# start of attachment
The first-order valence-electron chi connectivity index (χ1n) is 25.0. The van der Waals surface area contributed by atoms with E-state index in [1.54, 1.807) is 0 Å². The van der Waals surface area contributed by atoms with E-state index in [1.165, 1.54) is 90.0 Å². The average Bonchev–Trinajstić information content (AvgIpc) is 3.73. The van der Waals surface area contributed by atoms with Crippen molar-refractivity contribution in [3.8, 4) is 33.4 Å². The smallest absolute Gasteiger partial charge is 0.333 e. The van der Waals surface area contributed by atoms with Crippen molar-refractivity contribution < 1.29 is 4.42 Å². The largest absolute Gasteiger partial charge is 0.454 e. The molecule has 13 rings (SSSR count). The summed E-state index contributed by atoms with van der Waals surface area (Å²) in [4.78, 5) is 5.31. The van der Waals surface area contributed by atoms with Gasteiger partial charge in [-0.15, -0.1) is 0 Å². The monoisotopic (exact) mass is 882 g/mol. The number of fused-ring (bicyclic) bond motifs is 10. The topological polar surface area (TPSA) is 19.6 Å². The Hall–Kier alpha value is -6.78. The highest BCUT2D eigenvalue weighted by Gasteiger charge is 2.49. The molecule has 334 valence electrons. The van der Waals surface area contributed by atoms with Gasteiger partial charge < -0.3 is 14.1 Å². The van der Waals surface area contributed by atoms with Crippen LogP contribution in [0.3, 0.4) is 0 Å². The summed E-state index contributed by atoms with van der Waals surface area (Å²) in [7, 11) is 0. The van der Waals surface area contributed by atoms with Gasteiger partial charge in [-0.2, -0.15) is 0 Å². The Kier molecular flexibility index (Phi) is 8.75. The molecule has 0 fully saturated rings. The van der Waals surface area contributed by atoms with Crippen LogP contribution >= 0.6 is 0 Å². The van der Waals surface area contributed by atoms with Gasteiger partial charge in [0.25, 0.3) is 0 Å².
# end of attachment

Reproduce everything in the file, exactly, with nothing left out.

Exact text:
The first-order valence-electron chi connectivity index (χ1n) is 25.0. The van der Waals surface area contributed by atoms with E-state index in [1.54, 1.807) is 0 Å². The van der Waals surface area contributed by atoms with E-state index in [1.165, 1.54) is 90.0 Å². The average Bonchev–Trinajstić information content (AvgIpc) is 3.73. The van der Waals surface area contributed by atoms with Crippen molar-refractivity contribution in [3.8, 4) is 33.4 Å². The smallest absolute Gasteiger partial charge is 0.333 e. The van der Waals surface area contributed by atoms with Crippen molar-refractivity contribution < 1.29 is 4.42 Å². The largest absolute Gasteiger partial charge is 0.454 e. The molecule has 13 rings (SSSR count). The summed E-state index contributed by atoms with van der Waals surface area (Å²) in [4.78, 5) is 5.31. The van der Waals surface area contributed by atoms with Gasteiger partial charge in [-0.15, -0.1) is 0 Å². The monoisotopic (exact) mass is 882 g/mol. The number of fused-ring (bicyclic) bond motifs is 10. The topological polar surface area (TPSA) is 19.6 Å². The Hall–Kier alpha value is -6.78. The highest BCUT2D eigenvalue weighted by Gasteiger charge is 2.49. The molecule has 334 valence electrons. The van der Waals surface area contributed by atoms with Gasteiger partial charge < -0.3 is 14.1 Å². The van der Waals surface area contributed by atoms with Crippen LogP contribution in [0.3, 0.4) is 0 Å². The summed E-state index contributed by atoms with van der Waals surface area (Å²) in [7, 11) is 0. The van der Waals surface area contributed by atoms with Gasteiger partial charge in [-0.2, -0.15) is 0 Å². The Kier molecular flexibility index (Phi) is 8.75. The molecule has 0 fully saturated rings. The van der Waals surface area contributed by atoms with Crippen LogP contribution >= 0.6 is 0 Å². The van der Waals surface area contributed by atoms with Gasteiger partial charge in [0.25, 0.3) is 0 Å².